A long-term research project now provides the strongest evidence so far of widespread losses among insects and spiders. Ecologist Sebastian Seibold, who led the research, talks to the Nature Podcast about what he uncovered in 10 years of data from more than 1 million individual arthropods of about 2,700 species. “We have some sites that are protected areas, that are managed mainly for conservation purposes, but still we see declines,” says Seibold. “It’s obviously not enough to just protect a small area or change farming practices within a small area.”

Nature Podcast | 25 min listen

Reference: Nature paper

Read the expert view in the Nature News & Views article. (6 min read)

Subscribe to the Nature Podcast on iTunes, Google Podcasts or Spotify.

Books & culture

Shilluk tribes people gather in a circle under a large tree for traditional storytelling

Shilluk people in Sudan gather in the shade for traditional storytelling.Credit: Eye Ubiquitous/Alamy

The rise of the greedy-brained ape

Our species is a marvel of evolution: a weak-jawed, bipedal omnivore with a greedy brain, in which 100 billion neurons consume 20% of the body’s energy intake. Science journalist Gaia Vince’s new book traces the journey of Homo sapiens through genes, environment and culture to what might be, she surmises, a new state of being.

Nature | 5 min read

Five best science books this week

Barbara Kiser’s pick of the top five science books to read this week includes how H. G. Wells straddled the border between science and literature, Disney’s pioneering women and an oncologist’s memoir.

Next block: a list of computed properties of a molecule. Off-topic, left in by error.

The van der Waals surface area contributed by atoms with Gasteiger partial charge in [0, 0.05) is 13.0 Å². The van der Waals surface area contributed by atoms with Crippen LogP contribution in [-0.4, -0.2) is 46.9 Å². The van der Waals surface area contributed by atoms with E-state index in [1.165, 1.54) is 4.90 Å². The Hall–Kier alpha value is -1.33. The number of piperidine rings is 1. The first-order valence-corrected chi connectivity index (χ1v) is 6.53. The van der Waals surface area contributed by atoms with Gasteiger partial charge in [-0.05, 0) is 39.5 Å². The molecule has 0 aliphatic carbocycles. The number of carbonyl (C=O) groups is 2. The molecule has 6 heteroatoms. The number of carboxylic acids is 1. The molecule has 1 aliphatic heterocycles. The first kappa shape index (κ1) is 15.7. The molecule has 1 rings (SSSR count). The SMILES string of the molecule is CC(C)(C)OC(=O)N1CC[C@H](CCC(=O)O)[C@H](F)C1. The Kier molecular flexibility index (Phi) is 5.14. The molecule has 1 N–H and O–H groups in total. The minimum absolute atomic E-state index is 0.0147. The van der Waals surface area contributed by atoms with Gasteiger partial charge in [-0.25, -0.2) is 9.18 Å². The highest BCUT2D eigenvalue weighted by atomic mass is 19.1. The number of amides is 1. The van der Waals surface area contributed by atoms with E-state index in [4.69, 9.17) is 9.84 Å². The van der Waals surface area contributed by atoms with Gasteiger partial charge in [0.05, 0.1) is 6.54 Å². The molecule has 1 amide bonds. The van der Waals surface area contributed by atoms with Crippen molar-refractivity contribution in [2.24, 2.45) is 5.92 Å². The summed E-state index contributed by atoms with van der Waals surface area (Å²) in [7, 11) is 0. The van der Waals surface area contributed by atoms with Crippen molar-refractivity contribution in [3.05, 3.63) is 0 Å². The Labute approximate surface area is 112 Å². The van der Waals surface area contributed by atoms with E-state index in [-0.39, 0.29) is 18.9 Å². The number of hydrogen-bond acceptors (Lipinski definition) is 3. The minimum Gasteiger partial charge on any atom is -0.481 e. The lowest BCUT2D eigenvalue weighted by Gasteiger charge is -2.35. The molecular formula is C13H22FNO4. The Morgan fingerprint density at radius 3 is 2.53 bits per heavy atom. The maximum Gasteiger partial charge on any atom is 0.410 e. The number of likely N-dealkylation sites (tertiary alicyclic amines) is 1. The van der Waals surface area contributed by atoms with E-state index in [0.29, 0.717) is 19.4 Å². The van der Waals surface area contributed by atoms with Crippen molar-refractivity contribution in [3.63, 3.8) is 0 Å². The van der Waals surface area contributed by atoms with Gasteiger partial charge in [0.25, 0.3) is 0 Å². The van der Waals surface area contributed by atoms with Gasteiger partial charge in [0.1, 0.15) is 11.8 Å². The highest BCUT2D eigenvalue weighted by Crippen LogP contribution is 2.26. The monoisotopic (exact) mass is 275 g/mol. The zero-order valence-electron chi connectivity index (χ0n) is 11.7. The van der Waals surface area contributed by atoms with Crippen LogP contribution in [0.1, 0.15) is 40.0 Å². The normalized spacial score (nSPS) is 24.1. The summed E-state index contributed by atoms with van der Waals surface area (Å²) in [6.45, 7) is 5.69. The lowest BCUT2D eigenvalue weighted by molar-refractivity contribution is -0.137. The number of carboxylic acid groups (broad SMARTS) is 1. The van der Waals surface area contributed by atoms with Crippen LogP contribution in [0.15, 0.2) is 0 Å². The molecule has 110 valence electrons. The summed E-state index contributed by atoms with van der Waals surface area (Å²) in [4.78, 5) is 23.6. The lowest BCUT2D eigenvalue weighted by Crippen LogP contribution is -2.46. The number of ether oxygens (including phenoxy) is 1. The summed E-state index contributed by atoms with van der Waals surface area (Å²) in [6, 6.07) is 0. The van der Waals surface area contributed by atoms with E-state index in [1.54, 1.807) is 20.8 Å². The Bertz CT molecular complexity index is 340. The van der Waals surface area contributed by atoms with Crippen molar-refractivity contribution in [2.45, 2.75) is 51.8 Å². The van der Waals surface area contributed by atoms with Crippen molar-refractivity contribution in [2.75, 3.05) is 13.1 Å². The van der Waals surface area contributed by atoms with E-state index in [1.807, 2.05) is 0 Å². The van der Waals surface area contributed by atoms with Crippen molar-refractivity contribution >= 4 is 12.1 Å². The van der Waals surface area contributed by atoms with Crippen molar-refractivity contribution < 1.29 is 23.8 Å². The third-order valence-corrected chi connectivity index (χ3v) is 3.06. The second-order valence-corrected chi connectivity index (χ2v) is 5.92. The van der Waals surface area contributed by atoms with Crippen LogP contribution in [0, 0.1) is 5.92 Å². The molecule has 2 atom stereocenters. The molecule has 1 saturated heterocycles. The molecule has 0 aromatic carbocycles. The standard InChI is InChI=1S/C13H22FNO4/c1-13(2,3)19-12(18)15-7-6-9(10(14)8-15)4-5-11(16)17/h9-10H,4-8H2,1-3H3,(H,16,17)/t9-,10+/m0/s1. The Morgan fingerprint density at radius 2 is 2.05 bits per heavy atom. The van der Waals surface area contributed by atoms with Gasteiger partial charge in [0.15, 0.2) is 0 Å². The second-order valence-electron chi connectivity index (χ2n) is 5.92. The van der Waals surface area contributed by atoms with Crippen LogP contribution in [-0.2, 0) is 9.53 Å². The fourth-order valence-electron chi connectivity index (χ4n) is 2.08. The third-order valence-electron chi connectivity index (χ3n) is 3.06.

Nature | 2 min read

Infographic of the week

Figure 1 | Cellular cannibalism. Chemotherapy drugs can cause cancer cells to enter a state of senescence, which is usually associated with an irreversible halt to cell division. However, these cells can promote tumour survival by secreting growth factors and signalling molecules called cytokines in a process termed the senescence-associated secretory phenotype (SASP) response2. Tonnessen-Murray et al.4 report studies of breast cancer in mice which reveal that this type of senescent cell takes up (engulfs) and digests neighbouring living cells. The cells are engulfed by a process that has molecular characteristics of phagocytosis, an engulfment process that immune cells use. Once ingested, the cells are enveloped in membrane from an organelle called the lysosome and digested. This might account for a portion of the numerous lysosomes that are a hallmark of senescent cells. This degradation provides metabolic building blocks for the cell. Senescent cells that have ingested their neighbours survive for longer than senescent cells that have not.

QUOTE OF THE DAY

“We hoped that the gene discovery would someday lead to effective treatments for children and adults with cystic fibrosis, but we knew that would be a long road. Now, 30 years later, that time has come.”

Francis Collins, director of the US National Institutes of Health and a co-discoverer of the genetic cause of cystic fibrosis, welcomes a new treatment for the illness in a technical, yet moving editorial accompanying the research in The New England Journal of Medicine.

Your feedback, as always, is very welcome at briefing@nature.com.

Flora Graham, senior editor, Nature Briefing